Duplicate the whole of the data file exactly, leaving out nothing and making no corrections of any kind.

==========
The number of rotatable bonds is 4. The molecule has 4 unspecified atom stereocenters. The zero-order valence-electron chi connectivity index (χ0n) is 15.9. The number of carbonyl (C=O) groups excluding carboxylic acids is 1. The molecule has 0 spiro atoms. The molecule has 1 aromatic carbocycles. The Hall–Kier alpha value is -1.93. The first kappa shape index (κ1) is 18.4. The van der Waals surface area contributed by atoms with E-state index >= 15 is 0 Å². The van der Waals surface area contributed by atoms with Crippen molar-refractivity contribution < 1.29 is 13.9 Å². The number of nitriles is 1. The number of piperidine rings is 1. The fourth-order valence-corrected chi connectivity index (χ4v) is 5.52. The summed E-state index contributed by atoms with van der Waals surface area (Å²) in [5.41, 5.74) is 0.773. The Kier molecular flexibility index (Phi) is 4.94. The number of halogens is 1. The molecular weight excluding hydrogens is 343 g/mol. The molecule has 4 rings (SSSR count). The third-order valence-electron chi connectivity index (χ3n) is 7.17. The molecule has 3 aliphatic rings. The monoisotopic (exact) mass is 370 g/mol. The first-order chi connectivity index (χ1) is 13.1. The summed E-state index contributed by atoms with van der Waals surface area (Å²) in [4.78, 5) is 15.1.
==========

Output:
The number of rotatable bonds is 4. The molecule has 4 unspecified atom stereocenters. The zero-order valence-electron chi connectivity index (χ0n) is 15.9. The number of carbonyl (C=O) groups excluding carboxylic acids is 1. The molecule has 0 spiro atoms. The molecule has 1 aromatic carbocycles. The Hall–Kier alpha value is -1.93. The first kappa shape index (κ1) is 18.4. The van der Waals surface area contributed by atoms with E-state index >= 15 is 0 Å². The van der Waals surface area contributed by atoms with Crippen molar-refractivity contribution < 1.29 is 13.9 Å². The number of nitriles is 1. The number of piperidine rings is 1. The fourth-order valence-corrected chi connectivity index (χ4v) is 5.52. The summed E-state index contributed by atoms with van der Waals surface area (Å²) in [5.41, 5.74) is 0.773. The Kier molecular flexibility index (Phi) is 4.94. The number of halogens is 1. The molecular weight excluding hydrogens is 343 g/mol. The molecule has 4 rings (SSSR count). The third-order valence-electron chi connectivity index (χ3n) is 7.17. The molecule has 3 aliphatic rings. The monoisotopic (exact) mass is 370 g/mol. The first-order chi connectivity index (χ1) is 13.1. The summed E-state index contributed by atoms with van der Waals surface area (Å²) in [4.78, 5) is 15.1.